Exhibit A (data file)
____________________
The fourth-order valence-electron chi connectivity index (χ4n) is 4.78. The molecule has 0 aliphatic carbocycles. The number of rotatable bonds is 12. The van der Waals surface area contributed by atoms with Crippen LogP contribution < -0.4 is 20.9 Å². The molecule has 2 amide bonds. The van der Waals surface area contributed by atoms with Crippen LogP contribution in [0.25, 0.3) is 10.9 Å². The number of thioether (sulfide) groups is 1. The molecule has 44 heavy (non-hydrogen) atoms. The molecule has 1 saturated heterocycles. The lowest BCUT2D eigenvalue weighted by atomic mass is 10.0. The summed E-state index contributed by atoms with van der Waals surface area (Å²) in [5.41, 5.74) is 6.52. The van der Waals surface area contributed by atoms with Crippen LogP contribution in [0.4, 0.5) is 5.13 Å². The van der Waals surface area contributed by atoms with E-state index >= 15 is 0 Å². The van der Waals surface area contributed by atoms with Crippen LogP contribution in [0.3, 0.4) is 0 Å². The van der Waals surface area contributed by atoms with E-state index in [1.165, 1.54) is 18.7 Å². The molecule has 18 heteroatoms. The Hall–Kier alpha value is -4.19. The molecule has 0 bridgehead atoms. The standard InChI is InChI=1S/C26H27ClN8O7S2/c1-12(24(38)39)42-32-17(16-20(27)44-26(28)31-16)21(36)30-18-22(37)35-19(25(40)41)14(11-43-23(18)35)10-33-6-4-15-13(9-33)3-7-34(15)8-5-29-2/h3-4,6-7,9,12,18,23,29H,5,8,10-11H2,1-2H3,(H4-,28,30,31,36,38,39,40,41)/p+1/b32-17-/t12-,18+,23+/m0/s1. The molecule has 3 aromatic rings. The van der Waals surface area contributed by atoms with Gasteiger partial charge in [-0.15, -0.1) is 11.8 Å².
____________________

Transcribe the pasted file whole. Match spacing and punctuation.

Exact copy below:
The fourth-order valence-electron chi connectivity index (χ4n) is 4.78. The molecule has 0 aliphatic carbocycles. The number of rotatable bonds is 12. The van der Waals surface area contributed by atoms with Crippen LogP contribution < -0.4 is 20.9 Å². The molecule has 2 amide bonds. The van der Waals surface area contributed by atoms with Crippen LogP contribution in [0.25, 0.3) is 10.9 Å². The number of thioether (sulfide) groups is 1. The molecule has 44 heavy (non-hydrogen) atoms. The molecule has 1 saturated heterocycles. The lowest BCUT2D eigenvalue weighted by atomic mass is 10.0. The summed E-state index contributed by atoms with van der Waals surface area (Å²) in [5.41, 5.74) is 6.52. The van der Waals surface area contributed by atoms with Crippen LogP contribution in [0.4, 0.5) is 5.13 Å². The van der Waals surface area contributed by atoms with E-state index >= 15 is 0 Å². The van der Waals surface area contributed by atoms with Crippen LogP contribution in [0.3, 0.4) is 0 Å². The van der Waals surface area contributed by atoms with E-state index in [1.165, 1.54) is 18.7 Å². The molecule has 18 heteroatoms. The Hall–Kier alpha value is -4.19. The molecule has 0 bridgehead atoms. The standard InChI is InChI=1S/C26H27ClN8O7S2/c1-12(24(38)39)42-32-17(16-20(27)44-26(28)31-16)21(36)30-18-22(37)35-19(25(40)41)14(11-43-23(18)35)10-33-6-4-15-13(9-33)3-7-34(15)8-5-29-2/h3-4,6-7,9,12,18,23,29H,5,8,10-11H2,1-2H3,(H4-,28,30,31,36,38,39,40,41)/p+1/b32-17-/t12-,18+,23+/m0/s1. The molecule has 3 aromatic rings. The van der Waals surface area contributed by atoms with Gasteiger partial charge in [-0.15, -0.1) is 11.8 Å².